Anatomy of a Kimono is one of many “femmages” Schapiro created, starting in the mid-1970s, and is based on the patterns of Japanese kimonos, fans, and robes. Schapiro used the term femmage to describe works that combined collage, painting, fabric, embroidery, and other “high art” and “decorative art” techniques, simultaneously highlighting women’s relation to those materials and processes.
Here, the artist collected donated handkerchiefs while touring the country and cobbled them together with other fabrics to form ten large panels filled with Japanese-inspired shapes. The work adopts the monumental scale of Abstract Expressionist canvases, but by using fabric instead of paint, Schapiro elevates a utilitarian and feminine material to the realm of “high art.”
Fabric and acrylic on canvas – Private Collection
ArtForum Advertisement (1974)
Artwork description & Analysis: In 1974, when artist Lynda Benglis was feeling underrepresented in the male-heavy art community, she reacted by creating a series of advertisements placed in magazines that took critical stabs at traditional depictions of women in the media. Her most famous ad was run in ArtForum in which she promoted her upcoming show at Paula Cooper Gallery by posing nude, holding a double-headed dildo, with sunglasses covering her eyes. She paid $3,000 for the ad, a small price for something that would establish her as a major player in Feminist art history. Also, by paying for the ad, Benglis was able to assure her voice would be heard without editing or censorship. She later cast a series of sculptures of the dildo, bent into a smile, a cheeky “f*** you” to the male-dominated art institutions.
Mary Kelly has contributed extensively to the discourse of feminism and postmodernism through her large-scale narrative installations and theoretical writings. Kelly’s work mediates between conceptual art and the more intimate interests of artists of the 1980s. Her work has been exhibited internationally and she is considered among the most influential contemporary artists working today. Mary Kelly is Professor of Art at the University of California, Los Angeles, where she is Head of Interdisciplinary Studio, an area she initiated for artists engaged in site-specific, collective, and project based work. Mary Kelly is represented by “Susanne Vielmetter Los Angeles Projects” in Culver City, CA and “Pippy Houldsworth Gallery” in London, UK.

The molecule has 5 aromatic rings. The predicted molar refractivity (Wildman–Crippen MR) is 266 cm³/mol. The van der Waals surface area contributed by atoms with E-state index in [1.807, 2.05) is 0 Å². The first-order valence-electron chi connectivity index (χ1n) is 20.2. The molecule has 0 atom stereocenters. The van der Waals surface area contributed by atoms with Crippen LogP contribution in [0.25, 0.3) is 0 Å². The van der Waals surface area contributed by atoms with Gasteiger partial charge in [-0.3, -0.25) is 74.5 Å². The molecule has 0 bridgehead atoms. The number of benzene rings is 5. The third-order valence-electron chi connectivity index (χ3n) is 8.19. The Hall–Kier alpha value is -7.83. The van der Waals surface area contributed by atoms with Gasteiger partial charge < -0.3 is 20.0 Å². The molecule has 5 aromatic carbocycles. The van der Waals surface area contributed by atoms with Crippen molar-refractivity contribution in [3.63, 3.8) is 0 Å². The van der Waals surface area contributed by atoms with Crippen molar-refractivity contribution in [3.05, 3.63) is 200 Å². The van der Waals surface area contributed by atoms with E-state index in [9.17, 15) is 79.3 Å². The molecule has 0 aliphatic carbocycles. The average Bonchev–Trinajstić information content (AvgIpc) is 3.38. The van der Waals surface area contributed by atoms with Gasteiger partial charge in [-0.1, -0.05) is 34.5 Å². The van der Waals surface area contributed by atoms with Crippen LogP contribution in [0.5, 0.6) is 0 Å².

These form one section of a larger six-part work that documents the relationship between Kelly and her son over a period of six years. on contemporary thought, and in particular on psychoanalysis, it explores the contradictions for a woman artist between her creative and procreative roles. The work, says Kelly, traces the differences between ‘my lived experience as a mother and my analysis of that experience’. To make these panels Kelly recorded and then reflected on a number of conversations with her son, before finally allowing him to scribble across her carefully documented texts.